Tuesday, 18 December 2012

Database Checkpoint in SQL Server




SQL Server database engine does not directly write data page modifications in memory [buffer cache] to the disk. Instead it issues database checkpoint. Each time while database engine issues checkpoint, it writes modified data pages [dirty pages] and its transaction log information from memory to disk. And also it records checkpoint information to transaction log.

Type of Database Checkpoints

1.   Automatic Checkpoint

a.  It is issued automatically from the background based on the [recovery interval] defined.
b.   [Recovery Interval] parameter is specified in server level.
c.  Default [recovery interval] value for automatic checkpoint is 0(zero) in which target recovery interval is 1 minute.
d.   Query to define the [recovery interval] 

                    EXEC SP_CONFIGURE '[recovery interval]','seconds'

2.   Indirect Checkpoint

a.   It is issued from the background based on the [TARGET_RECOVERY_TIME] defined in the database.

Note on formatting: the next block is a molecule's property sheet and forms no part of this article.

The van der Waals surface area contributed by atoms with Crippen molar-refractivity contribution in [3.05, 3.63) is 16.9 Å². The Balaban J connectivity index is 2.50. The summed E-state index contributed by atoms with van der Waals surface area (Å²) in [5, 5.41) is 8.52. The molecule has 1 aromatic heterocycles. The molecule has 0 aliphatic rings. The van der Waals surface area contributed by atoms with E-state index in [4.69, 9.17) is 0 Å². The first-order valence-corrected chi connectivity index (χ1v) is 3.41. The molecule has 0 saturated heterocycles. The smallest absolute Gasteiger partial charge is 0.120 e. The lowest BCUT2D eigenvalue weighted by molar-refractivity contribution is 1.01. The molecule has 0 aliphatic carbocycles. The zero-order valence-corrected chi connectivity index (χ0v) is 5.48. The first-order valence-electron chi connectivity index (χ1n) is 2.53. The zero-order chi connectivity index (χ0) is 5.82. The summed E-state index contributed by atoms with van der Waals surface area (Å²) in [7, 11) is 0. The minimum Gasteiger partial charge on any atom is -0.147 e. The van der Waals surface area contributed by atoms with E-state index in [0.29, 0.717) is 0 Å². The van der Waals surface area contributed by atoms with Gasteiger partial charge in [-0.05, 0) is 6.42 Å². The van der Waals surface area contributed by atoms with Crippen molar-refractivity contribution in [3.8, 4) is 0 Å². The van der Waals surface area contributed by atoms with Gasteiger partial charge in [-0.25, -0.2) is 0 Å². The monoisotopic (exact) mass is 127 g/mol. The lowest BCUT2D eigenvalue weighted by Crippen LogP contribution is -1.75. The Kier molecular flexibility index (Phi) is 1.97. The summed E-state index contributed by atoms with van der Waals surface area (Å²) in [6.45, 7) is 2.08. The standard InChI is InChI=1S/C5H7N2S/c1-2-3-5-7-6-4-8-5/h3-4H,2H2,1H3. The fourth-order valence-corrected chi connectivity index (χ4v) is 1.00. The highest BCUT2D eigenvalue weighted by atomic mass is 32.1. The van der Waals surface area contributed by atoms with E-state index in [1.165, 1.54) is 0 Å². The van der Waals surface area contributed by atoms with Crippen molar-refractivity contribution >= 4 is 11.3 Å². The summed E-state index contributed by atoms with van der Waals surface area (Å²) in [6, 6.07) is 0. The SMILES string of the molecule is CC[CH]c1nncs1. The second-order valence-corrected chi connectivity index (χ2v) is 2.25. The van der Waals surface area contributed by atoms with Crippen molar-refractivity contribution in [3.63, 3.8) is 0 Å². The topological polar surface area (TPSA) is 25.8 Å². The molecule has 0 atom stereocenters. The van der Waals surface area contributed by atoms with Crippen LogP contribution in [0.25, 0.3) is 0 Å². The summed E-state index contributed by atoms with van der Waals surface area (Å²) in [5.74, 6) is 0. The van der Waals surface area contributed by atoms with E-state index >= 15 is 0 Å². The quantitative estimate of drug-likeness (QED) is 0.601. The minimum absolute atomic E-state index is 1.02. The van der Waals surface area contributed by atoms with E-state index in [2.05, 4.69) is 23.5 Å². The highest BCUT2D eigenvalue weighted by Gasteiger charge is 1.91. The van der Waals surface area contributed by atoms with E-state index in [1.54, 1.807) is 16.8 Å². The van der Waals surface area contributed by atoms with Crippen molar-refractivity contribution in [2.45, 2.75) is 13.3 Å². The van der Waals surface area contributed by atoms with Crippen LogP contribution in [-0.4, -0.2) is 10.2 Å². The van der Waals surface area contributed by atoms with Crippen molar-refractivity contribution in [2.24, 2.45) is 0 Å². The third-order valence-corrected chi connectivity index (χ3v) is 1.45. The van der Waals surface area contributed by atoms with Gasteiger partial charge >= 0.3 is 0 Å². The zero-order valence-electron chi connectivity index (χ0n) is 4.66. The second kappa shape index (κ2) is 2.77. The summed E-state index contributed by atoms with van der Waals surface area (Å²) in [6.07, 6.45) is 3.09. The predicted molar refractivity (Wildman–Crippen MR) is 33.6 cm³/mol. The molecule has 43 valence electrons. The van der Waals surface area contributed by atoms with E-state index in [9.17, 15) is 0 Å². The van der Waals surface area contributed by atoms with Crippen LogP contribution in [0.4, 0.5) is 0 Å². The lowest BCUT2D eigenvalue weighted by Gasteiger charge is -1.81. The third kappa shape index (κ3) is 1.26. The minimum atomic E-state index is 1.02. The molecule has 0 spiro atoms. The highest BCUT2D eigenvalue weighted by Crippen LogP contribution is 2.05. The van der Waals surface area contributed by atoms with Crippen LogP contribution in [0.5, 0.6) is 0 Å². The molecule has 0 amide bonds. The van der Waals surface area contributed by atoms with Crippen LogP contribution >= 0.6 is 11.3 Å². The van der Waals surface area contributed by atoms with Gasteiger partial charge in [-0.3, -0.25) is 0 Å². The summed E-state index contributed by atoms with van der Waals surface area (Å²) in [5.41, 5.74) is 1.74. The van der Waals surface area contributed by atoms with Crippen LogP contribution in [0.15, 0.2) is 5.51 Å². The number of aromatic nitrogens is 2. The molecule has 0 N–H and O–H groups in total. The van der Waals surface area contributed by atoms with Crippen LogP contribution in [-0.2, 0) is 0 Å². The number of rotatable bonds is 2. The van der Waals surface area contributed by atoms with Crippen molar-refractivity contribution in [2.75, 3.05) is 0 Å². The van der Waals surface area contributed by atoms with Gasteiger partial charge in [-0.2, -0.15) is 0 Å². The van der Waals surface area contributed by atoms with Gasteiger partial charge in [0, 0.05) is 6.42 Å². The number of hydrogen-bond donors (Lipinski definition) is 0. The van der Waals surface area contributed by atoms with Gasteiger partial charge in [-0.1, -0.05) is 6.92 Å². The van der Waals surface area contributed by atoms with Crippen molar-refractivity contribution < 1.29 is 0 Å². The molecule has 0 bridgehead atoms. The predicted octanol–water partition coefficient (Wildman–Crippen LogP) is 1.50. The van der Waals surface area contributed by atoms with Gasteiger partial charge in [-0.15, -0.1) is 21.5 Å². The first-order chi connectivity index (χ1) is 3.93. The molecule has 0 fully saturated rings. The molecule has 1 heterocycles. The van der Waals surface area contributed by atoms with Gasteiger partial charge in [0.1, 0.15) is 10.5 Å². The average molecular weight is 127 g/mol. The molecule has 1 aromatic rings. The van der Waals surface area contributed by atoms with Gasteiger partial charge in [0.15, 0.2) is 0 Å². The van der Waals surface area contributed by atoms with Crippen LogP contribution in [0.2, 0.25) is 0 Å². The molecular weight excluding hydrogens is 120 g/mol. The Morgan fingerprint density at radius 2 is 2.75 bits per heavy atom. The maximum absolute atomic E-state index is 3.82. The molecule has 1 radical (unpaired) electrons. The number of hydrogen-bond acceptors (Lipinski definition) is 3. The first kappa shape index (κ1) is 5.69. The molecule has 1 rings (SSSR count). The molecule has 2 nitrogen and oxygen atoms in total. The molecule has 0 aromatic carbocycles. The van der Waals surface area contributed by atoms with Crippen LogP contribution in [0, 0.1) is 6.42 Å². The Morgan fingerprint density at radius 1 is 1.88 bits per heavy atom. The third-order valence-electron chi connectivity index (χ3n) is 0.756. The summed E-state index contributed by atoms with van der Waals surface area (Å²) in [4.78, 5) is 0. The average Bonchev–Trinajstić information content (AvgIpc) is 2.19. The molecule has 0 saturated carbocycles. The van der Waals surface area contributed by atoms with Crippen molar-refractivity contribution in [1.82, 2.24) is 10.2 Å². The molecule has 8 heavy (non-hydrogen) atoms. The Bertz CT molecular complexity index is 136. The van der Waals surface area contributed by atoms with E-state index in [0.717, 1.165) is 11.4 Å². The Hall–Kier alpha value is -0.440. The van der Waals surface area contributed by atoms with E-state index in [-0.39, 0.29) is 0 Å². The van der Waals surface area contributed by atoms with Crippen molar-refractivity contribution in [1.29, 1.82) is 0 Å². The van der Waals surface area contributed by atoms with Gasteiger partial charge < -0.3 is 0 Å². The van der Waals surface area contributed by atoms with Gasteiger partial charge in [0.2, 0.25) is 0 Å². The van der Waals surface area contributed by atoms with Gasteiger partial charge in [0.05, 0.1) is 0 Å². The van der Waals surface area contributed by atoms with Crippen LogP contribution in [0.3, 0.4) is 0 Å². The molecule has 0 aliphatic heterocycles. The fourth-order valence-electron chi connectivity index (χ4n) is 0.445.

b.   [TARGET RECOVERY TIME] parameter is specified in database level.
c.    Default [Target Recovery Time] value is 0(zero) which causes automatic checkpoint.
d.   Query to define the [TARGET RECOVERY TIME]

ALTER DATABASE [database name] SET TARGET_RECOVERY_TIME = [target recovery time] {SECONDS | MINUTES}

Find more details about Indirect Checkpoint here.
 
3.   Manual Checkpoint

a.   It is issued when user executes T-SQL Command CHECKPOINT.
b.   [Checkpoint duration] parameter is specified in database level.
c.    [Checkpoint duration] parameter specifies requested amount of time in seconds for the checkpoint to complete.
d.   Query to issue Manual checkpoint

                    CHECKPOINT [ checkpoint duration ]

4.   Internal Checkpoint

a.   It is issued internally by database engine during various server operations such as database backup, snapshot creation etc.